“So, you think you’re bisexual?”

I’m 12 years old, sitting in the bathroom, watching my mother straighten her hair before work.

For once, the house is quiet. No little sister running around and agitating the neighbors below us. No stepfather chasing after, telling her to be quiet. Everything is white and fluorescent. We’ve lived in this apartment in Jersey for a year now.

My mother glides the metal plates down her hair, ringlet curls now tamed from years of constant heat damage. Then, she calmly says, “So, you think you’re bisexual?”

This catches me off guard. I, awkward in clothes that have yet to adjust to my changing frame, sputter, “What?”

Tití Jessie overheard you talking to your cousin.” Which means she picked up the house phone to spy on our conversation. Great.

My mom puts the straightener down, turning from her reflection to look at me. “So you want to put your mouth on another girl’s vagina?”

Naturally, more panic ensues. “What? No!”

She turns back to the mirror. “Okay, then. That’s what I thought.”

And that was that.

My mom and I didn’t talk about my sexuality for another 12 years.

In that gap of time I was on my own, often riddled with doubt. Thinking, yes, she’s probably right.

I read all these romance novels about strong men pursuing strong girls who became soft for them. As a late bloomer of sorts, I didn’t have a significant other until I was 17. He and I explored entering adulthood together until I grew past him.

I went to college in Southern New Jersey, on a small campus known for its nursing and criminal justice programs. You can guess what my fellow classmates were like.

I was a commuter, so I’d drive through Atlantic City — predominately Black, overwhelmed with unemployment, watched over by the casinos jutting into the sky — and into the woodsy off-shore neighborhoods.

Thin Blue Line flags peppered the lawns of homes I passed, a constant reminder of where the people around me stood when it came to my humanity as a Black girl.

So obviously there wasn’t much space for an awkward, introverted Black girl who knew only how to make friends by attaching to the nearest extrovert.

I was still uncomfortable in my Blackness, and I think the other Black kids at my college could sense that.

So I found a home with the other literature majors. I became very used to attention from people who weren’t my type, while simultaneously never being the type of those who piqued my interest. This created a complex that led to a series of sexual encounters that displayed my need for attention and validation.

I was the “first Black girl” for so many cis white men. My quietness made me more approachable. More “acceptable.”

Many people kept telling me what I was or what I wanted. In sitting around common areas with my friends, we’d joke about our relationships.

As my friends watched me rack up body after body, all of them cis and male, they began to make jokes at the validity of my queerness.

A lot of internalized biphobia is questioning yourself because others get into your head.

Bisexual people make up a little over 50 percent of the LGBTQIA community, yet we’re often made to feel like we’re invisible or don’t belong. Like we’re confused, or we haven’t figured it out yet. I began to buy into that concept for myself.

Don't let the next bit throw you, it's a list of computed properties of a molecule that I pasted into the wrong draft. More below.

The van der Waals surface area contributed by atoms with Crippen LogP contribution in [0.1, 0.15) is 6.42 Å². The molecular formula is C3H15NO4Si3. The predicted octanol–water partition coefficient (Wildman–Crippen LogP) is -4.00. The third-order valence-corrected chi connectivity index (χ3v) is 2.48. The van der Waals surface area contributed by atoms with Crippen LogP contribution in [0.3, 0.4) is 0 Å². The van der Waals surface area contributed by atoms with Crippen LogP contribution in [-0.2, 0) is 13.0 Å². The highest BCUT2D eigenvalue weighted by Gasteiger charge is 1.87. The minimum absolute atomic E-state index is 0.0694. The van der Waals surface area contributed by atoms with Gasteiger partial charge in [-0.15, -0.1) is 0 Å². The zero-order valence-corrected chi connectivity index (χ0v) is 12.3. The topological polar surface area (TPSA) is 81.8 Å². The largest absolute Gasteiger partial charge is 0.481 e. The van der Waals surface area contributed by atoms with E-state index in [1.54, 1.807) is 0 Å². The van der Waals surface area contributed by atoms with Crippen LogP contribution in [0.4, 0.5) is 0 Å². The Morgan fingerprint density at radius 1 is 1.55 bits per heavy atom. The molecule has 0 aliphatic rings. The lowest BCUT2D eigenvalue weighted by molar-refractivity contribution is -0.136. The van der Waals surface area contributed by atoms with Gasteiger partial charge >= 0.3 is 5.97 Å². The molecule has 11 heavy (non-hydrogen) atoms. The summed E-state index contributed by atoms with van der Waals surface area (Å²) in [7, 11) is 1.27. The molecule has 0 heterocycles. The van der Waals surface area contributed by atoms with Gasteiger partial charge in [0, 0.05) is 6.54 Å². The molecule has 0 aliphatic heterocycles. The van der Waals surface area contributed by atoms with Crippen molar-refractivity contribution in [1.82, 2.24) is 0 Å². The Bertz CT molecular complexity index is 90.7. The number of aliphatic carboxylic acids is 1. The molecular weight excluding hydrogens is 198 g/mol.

When I finally did have a sexual encounter with a woman, it was during my first threesome. It was a lot. I was slightly drunk and confused, unsure of how to navigate two bodies at once, balancing the couple’s relationship and focused on paying equal amounts of attention to each party.

I left the interaction a little disoriented, wanting to tell my boyfriend about it, but unable to because of the don’t-ask-don’t-tell nature of our open relationship.

I would continue to have sex with women during group play and continue to feel “not queer enough.”

That first interaction, and many of the following, never felt perfect. It added to my internal struggle.

Was I really into other femmes? Was I only sexually attracted to women? I wasn’t allowing myself to understand that queer sex can be less than satisfying as well.

I had racked up so many underwhelming experiences with men, yet never doubted my attraction to them.

Without queer examples in my life, or in the media available to me, I had no idea what was right.

My environment shaped a lot of my self-perception. When I moved back home to NYC, I realized how much was available outside the blue collar, often-conservative district I’d grown up in.

I could be polyamorous. I could be sex-positive and kinky, and I could be queer as f*ck. Even while having relationships with men.

I realized when I began actually dating a woman, I had continuously boiled down my sexuality to sex — just as my mom had years ago.

In that initial conversation, she never asked me if I wanted to put my mouth on a boy’s genitals. I would’ve had the same reaction! I was too young to fathom sex as a whole, let alone the body parts involved.

My feelings for that girl were real and exciting and wonderful. I felt safer than I ever had in a romantic relationship, simply within the kinship of the same gender.

When it dissolved before it really started, I was devastated in losing what I almost had.

To me, it implied a 50-50 attraction to each sex. I questioned if it was inclusive of other gender identities, too — so I chose pansexual or queer in the beginning.

Although I still use those words to identify myself, I’ve become more comfortable accepting this more common term, understanding its definition is ever-evolving.

Sexuality for me has never been about who I am attracted to. It’s more so about who I’m open to.

And honestly, that’s everyone. I no longer feel the need to prove my queerness to anyone — not even to myself.

Gabrielle Smith

Gabrielle Smith is a Brooklyn-based poet and writer. She writes about love/sex, mental illness, and intersectionality. You can keep up with her on Twitter and Instagram.